This was a retrospective cohort study conducted at a single centre. This study included patients with suspected malignant peripheral lung lesions who underwent bronchoscopy at our hospital from October 2013 to March 2020.
Patients who had undergone multiple bronchoscopies were excluded from the study. In addition, patients who received diagnoses other than primary lung cancer were excluded.
Bronchoscopy and sedation
At our hospital, CT was performed at a thickness of 1.0 or 1.25 mm, and a VBN image was created on the basis of the CT data using LungPoint (Broncus Medical Inc., Mountain View, CA, USA) (6). All bronchoscopy procedures were performed using VBN by LungPoint and EBUS-GS. In all patients, we performed radial EBUS using an endoscopic ultrasound system (EU-ME1; Olympus, Tokyo, Japan) equipped with 20-MHz mechanical radial-type probes that were 1.4 (UM-S20-17S; Olympus) or 1.7 mm (UMS20-20R; Olympus) in diameter. A thin bronchoscope (channel diameter, 2.0 mm; BF-P290 or BF-P260; Olympus) and GS (external diameter, 1.95 mm; K-201; Olympus) were used for the 1.4-mm probe, whereas a thicker bronchoscope (channel diameter, 2.9 mm BF-1T290 or BF-1T260; Olympus) and GS (external diameter, 2.55 mm; K-203; Olympus) were used for the 1.7-mm probe. The appropriate probes and bronchoscopes were selected by the operator (a respiratory specialist).
After brushing cytology and transbronchial aspiration cytology (TBAC) of the lesion, one cytological specimen was evaluated by rapid onsite cytology. After cytology specimen collection, biopsies were taken with forceps under fluoroscopic guidance for histopathological examination. Biopsies were repeated until specimens of adequate number and size were collected. The procedures followed those of Kitamura et al. (7).
All procedures were performed under local anaesthesia and sedation with intravenous midazolam and pethidine.
At a different time than the actual bronchoscopy procedures, we compared the associations of the distance by VBN using VINCENT with the diagnosis rate of primary lung cancer and clinical factors. In addition, one observer (A.K., respiratory specialist) read the CT image and assessed the presence of the CT bronchus sign based on the location of the nearest branch and the lesion (2). Clinical factors included age, gender, lesion diameter, lesion structure, presence of the CT bronchus sign, EBUS-GS image (within, adjacent to, invisible) and pathological diagnosis. The lesion structure was classified as ground-glass nodule (GGN) or solid lesion, and solid lesions included cavities, consolidation and nodules.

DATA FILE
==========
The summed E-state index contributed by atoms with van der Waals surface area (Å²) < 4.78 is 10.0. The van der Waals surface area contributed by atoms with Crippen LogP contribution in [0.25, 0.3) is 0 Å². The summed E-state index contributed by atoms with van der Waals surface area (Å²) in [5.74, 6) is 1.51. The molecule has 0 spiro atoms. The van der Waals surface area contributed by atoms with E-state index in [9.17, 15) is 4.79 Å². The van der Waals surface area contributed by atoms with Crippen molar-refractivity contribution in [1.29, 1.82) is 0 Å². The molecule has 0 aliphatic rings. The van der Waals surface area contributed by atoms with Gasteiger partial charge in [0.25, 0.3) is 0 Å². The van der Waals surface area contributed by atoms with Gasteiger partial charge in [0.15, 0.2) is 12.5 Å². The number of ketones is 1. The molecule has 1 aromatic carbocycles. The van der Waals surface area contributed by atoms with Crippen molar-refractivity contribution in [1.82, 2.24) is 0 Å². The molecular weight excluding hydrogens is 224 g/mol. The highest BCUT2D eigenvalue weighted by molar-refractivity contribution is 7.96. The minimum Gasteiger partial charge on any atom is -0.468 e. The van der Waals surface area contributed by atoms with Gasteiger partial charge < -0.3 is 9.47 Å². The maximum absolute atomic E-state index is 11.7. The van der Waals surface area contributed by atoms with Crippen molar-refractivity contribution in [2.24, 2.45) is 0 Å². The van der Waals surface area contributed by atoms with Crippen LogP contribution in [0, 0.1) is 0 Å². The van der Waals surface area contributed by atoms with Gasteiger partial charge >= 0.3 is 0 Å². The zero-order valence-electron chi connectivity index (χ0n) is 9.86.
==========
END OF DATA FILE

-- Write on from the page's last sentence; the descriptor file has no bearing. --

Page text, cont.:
Follow-up and statistical analysis
For lesions that could not be diagnosed by bronchoscopy, pathological specimens were obtained (to the extent possible) using other diagnostic methods such as surgery, EBUS-guided transbronchial needle aspiration or endoscopic ultrasound-fine needle aspiration. Cases for which pathological specimens could not be obtained were diagnosed after at least 1.5 years of follow-up by both a radiologist and respiratory specialist.
The chi-squared test was used for univariate analysis, and logistic regression analysis was used for multivariate analysis. P < 0.05 was regarded as statistically significant. All statistical analyses were conducted using R version 3.6.2, which was also used to draw the prediction graph. The prediction graph was created by randomly selecting 80% of the total patients for analysis. The area under the receiver operating characteristic curve (AUC) of the prediction graph was generated and evaluated in the remaining 20% of patients.
This study was approved by the Ethics Committee of St. Luke’s International Hospital (18-R177) on February 27, 2019.